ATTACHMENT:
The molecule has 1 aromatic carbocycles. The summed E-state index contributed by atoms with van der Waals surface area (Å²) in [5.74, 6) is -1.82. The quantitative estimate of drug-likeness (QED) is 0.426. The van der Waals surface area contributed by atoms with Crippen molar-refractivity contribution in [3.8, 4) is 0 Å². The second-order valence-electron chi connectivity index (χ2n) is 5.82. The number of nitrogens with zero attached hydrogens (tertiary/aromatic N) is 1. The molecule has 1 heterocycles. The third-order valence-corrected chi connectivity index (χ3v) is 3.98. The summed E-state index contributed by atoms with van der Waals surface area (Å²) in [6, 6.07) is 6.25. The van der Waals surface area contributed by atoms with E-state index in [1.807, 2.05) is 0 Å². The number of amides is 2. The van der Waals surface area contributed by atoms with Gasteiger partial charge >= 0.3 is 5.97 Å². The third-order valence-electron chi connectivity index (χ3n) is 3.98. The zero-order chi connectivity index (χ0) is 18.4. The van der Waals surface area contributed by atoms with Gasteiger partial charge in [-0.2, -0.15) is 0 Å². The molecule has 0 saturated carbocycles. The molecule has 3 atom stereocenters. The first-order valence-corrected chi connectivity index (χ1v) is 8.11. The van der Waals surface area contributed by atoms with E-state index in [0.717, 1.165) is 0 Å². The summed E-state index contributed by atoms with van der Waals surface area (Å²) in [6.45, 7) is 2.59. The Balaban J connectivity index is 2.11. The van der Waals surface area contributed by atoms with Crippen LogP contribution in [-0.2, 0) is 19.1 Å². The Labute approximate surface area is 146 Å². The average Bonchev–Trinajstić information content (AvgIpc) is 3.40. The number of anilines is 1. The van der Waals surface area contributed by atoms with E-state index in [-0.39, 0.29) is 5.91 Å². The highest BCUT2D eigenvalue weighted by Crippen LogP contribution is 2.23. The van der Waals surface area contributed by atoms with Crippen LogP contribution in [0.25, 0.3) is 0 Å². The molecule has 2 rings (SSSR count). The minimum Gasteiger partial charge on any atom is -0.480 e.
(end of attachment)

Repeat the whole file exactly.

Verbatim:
The molecule has 1 aromatic carbocycles. The summed E-state index contributed by atoms with van der Waals surface area (Å²) in [5.74, 6) is -1.82. The quantitative estimate of drug-likeness (QED) is 0.426. The van der Waals surface area contributed by atoms with Crippen molar-refractivity contribution in [3.8, 4) is 0 Å². The second-order valence-electron chi connectivity index (χ2n) is 5.82. The number of nitrogens with zero attached hydrogens (tertiary/aromatic N) is 1. The molecule has 1 heterocycles. The third-order valence-corrected chi connectivity index (χ3v) is 3.98. The summed E-state index contributed by atoms with van der Waals surface area (Å²) in [6, 6.07) is 6.25. The van der Waals surface area contributed by atoms with E-state index in [1.807, 2.05) is 0 Å². The number of amides is 2. The van der Waals surface area contributed by atoms with Gasteiger partial charge >= 0.3 is 5.97 Å². The third-order valence-electron chi connectivity index (χ3n) is 3.98. The zero-order chi connectivity index (χ0) is 18.4. The van der Waals surface area contributed by atoms with Gasteiger partial charge in [-0.2, -0.15) is 0 Å². The molecule has 0 saturated carbocycles. The molecule has 3 atom stereocenters. The first-order valence-corrected chi connectivity index (χ1v) is 8.11. The van der Waals surface area contributed by atoms with E-state index in [0.717, 1.165) is 0 Å². The summed E-state index contributed by atoms with van der Waals surface area (Å²) in [6.45, 7) is 2.59. The Balaban J connectivity index is 2.11. The van der Waals surface area contributed by atoms with Crippen LogP contribution in [-0.2, 0) is 19.1 Å². The Labute approximate surface area is 146 Å². The average Bonchev–Trinajstić information content (AvgIpc) is 3.40. The number of anilines is 1. The van der Waals surface area contributed by atoms with E-state index in [-0.39, 0.29) is 5.91 Å². The highest BCUT2D eigenvalue weighted by Crippen LogP contribution is 2.23. The van der Waals surface area contributed by atoms with Crippen LogP contribution in [0.25, 0.3) is 0 Å². The molecule has 2 rings (SSSR count). The minimum Gasteiger partial charge on any atom is -0.480 e.